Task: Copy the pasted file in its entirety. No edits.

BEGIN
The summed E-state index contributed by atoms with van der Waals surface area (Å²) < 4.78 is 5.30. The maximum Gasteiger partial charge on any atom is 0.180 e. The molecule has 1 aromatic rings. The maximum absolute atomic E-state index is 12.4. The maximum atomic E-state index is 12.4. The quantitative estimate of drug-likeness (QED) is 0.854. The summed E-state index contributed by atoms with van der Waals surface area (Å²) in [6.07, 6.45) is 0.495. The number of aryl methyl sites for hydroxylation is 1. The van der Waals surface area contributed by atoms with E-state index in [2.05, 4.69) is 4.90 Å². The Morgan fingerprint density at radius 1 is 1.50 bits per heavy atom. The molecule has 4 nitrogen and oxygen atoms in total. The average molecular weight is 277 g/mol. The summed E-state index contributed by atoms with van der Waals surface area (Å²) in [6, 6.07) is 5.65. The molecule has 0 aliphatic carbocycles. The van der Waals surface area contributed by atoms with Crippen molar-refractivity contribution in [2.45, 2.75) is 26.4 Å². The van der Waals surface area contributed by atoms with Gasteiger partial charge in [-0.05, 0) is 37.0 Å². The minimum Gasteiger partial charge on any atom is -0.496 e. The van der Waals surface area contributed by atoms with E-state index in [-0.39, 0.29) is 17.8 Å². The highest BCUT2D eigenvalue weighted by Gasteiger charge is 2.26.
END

The summed E-state index contributed by atoms with van der Waals surface area (Å²) < 4.78 is 5.30. The maximum Gasteiger partial charge on any atom is 0.180 e. The molecule has 1 aromatic rings. The maximum absolute atomic E-state index is 12.4. The maximum atomic E-state index is 12.4. The quantitative estimate of drug-likeness (QED) is 0.854. The summed E-state index contributed by atoms with van der Waals surface area (Å²) in [6.07, 6.45) is 0.495. The number of aryl methyl sites for hydroxylation is 1. The van der Waals surface area contributed by atoms with E-state index in [2.05, 4.69) is 4.90 Å². The Morgan fingerprint density at radius 1 is 1.50 bits per heavy atom. The molecule has 4 nitrogen and oxygen atoms in total. The average molecular weight is 277 g/mol. The summed E-state index contributed by atoms with van der Waals surface area (Å²) in [6, 6.07) is 5.65. The molecule has 0 aliphatic carbocycles. The van der Waals surface area contributed by atoms with Crippen molar-refractivity contribution in [2.45, 2.75) is 26.4 Å². The van der Waals surface area contributed by atoms with Gasteiger partial charge in [-0.05, 0) is 37.0 Å². The minimum Gasteiger partial charge on any atom is -0.496 e. The van der Waals surface area contributed by atoms with E-state index in [-0.39, 0.29) is 17.8 Å². The highest BCUT2D eigenvalue weighted by Gasteiger charge is 2.26.